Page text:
No more corner office
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By Susan Hooper
Advertiser Staff Writer
In the past two years, the leaders of several Hawai'i corporations have turned out the lights in their corner offices for the last time.
The list includes Paul Casey, who resigned from Hawaiian Airlines in May after a planned merger failed; John Monahan, who left Liberty House in July 2001 after Macy's bought the retailer; Wayne Minami, who retired from American Savings Bank in May 2000; and Lawrence Johnson, who announced his resignation in August 2000 from Bank of Hawaii parent Pacific Century Financial Corp. amid shareholder concerns over the company's stock price.
The current activities of these fifty- and sixtysomething former captains of industry are as varied as their reasons for turning in their keys to the executive washroom. That's not surprising, say business consultants, because longer lifespans are extending the opportunity to work and the definition of retirement is changing.
Some of those who bid aloha to their jobs are enjoying what could be considered a traditional retirement, trading the daily grind for the chance to travel or pursue favorite hobbies.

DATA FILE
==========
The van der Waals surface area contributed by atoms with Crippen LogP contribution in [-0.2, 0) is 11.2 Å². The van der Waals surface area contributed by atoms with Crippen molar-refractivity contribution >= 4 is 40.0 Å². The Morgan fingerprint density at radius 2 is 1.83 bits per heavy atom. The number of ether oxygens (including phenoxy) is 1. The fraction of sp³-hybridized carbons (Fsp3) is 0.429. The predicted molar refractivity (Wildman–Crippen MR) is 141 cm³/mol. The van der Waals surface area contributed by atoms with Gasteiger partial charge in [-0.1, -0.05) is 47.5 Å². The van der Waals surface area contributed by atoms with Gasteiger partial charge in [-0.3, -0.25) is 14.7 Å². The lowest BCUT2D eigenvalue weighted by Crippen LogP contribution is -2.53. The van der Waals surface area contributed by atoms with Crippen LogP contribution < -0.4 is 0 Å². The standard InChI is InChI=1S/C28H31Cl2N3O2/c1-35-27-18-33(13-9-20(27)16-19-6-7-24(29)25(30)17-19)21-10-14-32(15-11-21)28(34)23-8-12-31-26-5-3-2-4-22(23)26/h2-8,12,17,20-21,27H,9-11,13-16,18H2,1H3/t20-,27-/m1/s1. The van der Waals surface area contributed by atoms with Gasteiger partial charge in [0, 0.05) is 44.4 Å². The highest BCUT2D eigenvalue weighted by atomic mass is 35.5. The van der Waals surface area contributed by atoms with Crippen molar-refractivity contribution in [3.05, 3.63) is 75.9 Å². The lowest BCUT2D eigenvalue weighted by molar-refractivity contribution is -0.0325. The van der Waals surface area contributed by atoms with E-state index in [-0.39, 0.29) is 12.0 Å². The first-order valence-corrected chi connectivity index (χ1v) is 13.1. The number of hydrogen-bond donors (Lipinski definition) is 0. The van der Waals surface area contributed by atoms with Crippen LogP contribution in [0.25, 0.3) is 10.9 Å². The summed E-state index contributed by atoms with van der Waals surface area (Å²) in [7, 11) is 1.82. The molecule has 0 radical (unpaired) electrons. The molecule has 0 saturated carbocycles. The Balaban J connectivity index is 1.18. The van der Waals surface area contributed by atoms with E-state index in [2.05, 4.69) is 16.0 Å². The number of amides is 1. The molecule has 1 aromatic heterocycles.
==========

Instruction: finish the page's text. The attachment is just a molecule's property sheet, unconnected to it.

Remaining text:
Others have replaced one CEO business card with another. Mitch D'Olier left Victoria Ward Ltd. in June and went to the top spots at the Harold K.L. Castle Foundation and its asset-management arm, Kane'ohe Ranch.
At least one former corporate leader, Randy Moore, whose departure from the Castle Foundation made D'Olier's move possible, headed in a completely different direction, switching from the boardroom to the classroom to become a public school teacher.
Some former executives may have trouble adjusting to life below the top rungs of the corporate ladder, no matter what their reasons for leaving their jobs, says Gary Farkas, a Honolulu corporate psychologist.
"People who have experienced the ability to marshall and control great resources in their career often have a lot of difficulty adjusting to an environment where they don't have that kind of responsibility, whether it's due to enforced retirement or retirement by choice," he said. "Certainly those people who don't have a choice may have more difficulty."
Several Hawai'i executives who recently left top posts have reached the traditional retirement age of 65 or are close to it. However, the phrase "retirement age" is increasingly elastic.
"The lifespan has increased so much over the last 30 to 40 years that people have the luxury of working if they want to, because many people's health is accommodating the desire to work," Farkas said. "Some people, given all the money in the world, will continue to work, because that's where they derive their happiness in life."
At the same time, Farkas notes, the definition of retirement is evolving, giving people options they may not have had a generation ago.
"There are different meanings of retirement," he said. "For some people, it means not to work. For some people, it means to find another line of work. And for some, it comes down to another line of work within the same career field."
Or, Farkas adds, "Do they completely switch their career field and do something they always wanted to do but were never able to ... ?"